DRIVER TALBOT PRESTON ROBERTSON
AUSTRALIAN FIELD ARTILLERY
7TH OCTOBER 1917 AGE 19
BURIED: ETAPLES MILITARY CEMETERY, FRANCE
Talbot Robertson Preston had the signed permission of both his parents when he joined up at the age of 18 and 3 months on 26 August 1916. He needed it as without this permissio, he would not have been able to go abroad until he was 19. This means that he was still only 18 and 7 months when he embarked for Britain on 23 December 1916. But as his headstone inscription asks - How could I stay? This wasn't just a simple statement but the last line of a very patriotic piece of verse written by James Drummond Burns who, like Talbot Robertson, was a former pupil of Scotch College in Melbourne.
The bugles of England were blowing o'er the sea,
As they had called a thousand years, calling now to me;
They woke me from dreaming in the dawning of the day,
The bugles of England - and how could I stay?
The banners of England, unfurled across the sea,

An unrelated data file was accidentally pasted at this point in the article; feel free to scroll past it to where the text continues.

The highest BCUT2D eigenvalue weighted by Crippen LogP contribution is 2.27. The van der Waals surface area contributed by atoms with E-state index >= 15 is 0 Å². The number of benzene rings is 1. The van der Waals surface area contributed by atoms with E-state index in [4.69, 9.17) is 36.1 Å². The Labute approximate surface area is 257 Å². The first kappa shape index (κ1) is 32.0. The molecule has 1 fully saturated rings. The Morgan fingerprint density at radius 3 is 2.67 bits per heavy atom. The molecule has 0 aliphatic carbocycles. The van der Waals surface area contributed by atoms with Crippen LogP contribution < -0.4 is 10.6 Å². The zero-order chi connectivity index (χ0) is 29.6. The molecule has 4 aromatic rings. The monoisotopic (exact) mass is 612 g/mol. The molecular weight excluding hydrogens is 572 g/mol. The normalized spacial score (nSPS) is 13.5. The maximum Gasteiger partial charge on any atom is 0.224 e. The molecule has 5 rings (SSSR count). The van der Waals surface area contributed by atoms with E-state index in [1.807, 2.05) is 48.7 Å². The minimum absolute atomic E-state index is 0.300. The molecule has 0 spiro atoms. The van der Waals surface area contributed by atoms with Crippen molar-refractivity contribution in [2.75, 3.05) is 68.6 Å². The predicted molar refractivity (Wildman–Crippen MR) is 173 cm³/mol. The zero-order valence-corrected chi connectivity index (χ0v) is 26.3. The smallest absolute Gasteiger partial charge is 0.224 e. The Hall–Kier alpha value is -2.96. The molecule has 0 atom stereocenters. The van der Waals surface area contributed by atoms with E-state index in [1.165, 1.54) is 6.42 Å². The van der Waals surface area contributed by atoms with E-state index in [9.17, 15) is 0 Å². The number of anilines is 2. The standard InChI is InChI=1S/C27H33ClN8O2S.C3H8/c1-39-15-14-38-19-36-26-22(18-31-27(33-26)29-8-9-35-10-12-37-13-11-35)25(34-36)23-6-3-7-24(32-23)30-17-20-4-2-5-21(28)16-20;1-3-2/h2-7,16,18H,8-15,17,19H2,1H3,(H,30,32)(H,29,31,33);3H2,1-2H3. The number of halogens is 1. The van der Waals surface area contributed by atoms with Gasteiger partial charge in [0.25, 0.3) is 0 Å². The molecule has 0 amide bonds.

Floating out upon the wind, were beckoning to me;
Storm-rent and battle torn, smoke stained and grey,
The banners of England - and how could I stay?
O England, I heard the cry of those that died for thee,
Sounding like an organ-voice across the winter sea;
They lived and died for England, and gladly went their way -
England, O England - how could I stay?
Robertson arrived in Britain on 17 February 1917 and on 22 August went to France. He was wounded barely a month later, on 29 September. Evacuated to a Casualty Clearing Station, he was operated on the next day for 'severe gun shot wound of left thigh'. On 1 October he was admitted to No. 26 General Hospital at Etaples where he died six days later.
James Drummond Burns, the author of the verse, had been killed in Gallipoli in September 1915. Although Burns' words are quoted relatively frequently one way or another on headstone inscriptions, Burns' own headstone quotes Henry Newbolt's Clifton College:
Qui ante diem periit
Sed miles sed pro patria.
Who died before his time but as a soldier and for his country.